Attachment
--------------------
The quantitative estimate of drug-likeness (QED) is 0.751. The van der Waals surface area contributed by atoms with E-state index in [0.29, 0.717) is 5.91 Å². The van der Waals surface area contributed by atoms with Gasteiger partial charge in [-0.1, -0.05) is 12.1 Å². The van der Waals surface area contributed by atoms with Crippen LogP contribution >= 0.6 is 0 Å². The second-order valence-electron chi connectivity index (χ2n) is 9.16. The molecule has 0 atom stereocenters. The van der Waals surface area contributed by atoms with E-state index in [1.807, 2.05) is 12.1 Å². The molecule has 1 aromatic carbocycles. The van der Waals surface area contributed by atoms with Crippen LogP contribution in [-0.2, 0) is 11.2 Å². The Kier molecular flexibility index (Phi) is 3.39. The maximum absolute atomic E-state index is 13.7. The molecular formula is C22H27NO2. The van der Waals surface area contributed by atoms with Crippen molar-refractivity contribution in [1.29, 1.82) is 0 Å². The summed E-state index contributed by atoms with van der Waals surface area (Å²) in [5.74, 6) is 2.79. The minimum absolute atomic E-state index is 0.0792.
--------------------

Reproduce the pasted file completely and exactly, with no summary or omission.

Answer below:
The quantitative estimate of drug-likeness (QED) is 0.751. The van der Waals surface area contributed by atoms with E-state index in [0.29, 0.717) is 5.91 Å². The van der Waals surface area contributed by atoms with Gasteiger partial charge in [-0.1, -0.05) is 12.1 Å². The van der Waals surface area contributed by atoms with Crippen LogP contribution >= 0.6 is 0 Å². The second-order valence-electron chi connectivity index (χ2n) is 9.16. The molecule has 0 atom stereocenters. The van der Waals surface area contributed by atoms with E-state index in [1.807, 2.05) is 12.1 Å². The molecule has 1 aromatic carbocycles. The van der Waals surface area contributed by atoms with Crippen LogP contribution in [-0.2, 0) is 11.2 Å². The Kier molecular flexibility index (Phi) is 3.39. The maximum absolute atomic E-state index is 13.7. The molecular formula is C22H27NO2. The van der Waals surface area contributed by atoms with Crippen molar-refractivity contribution in [1.29, 1.82) is 0 Å². The summed E-state index contributed by atoms with van der Waals surface area (Å²) in [5.74, 6) is 2.79. The minimum absolute atomic E-state index is 0.0792.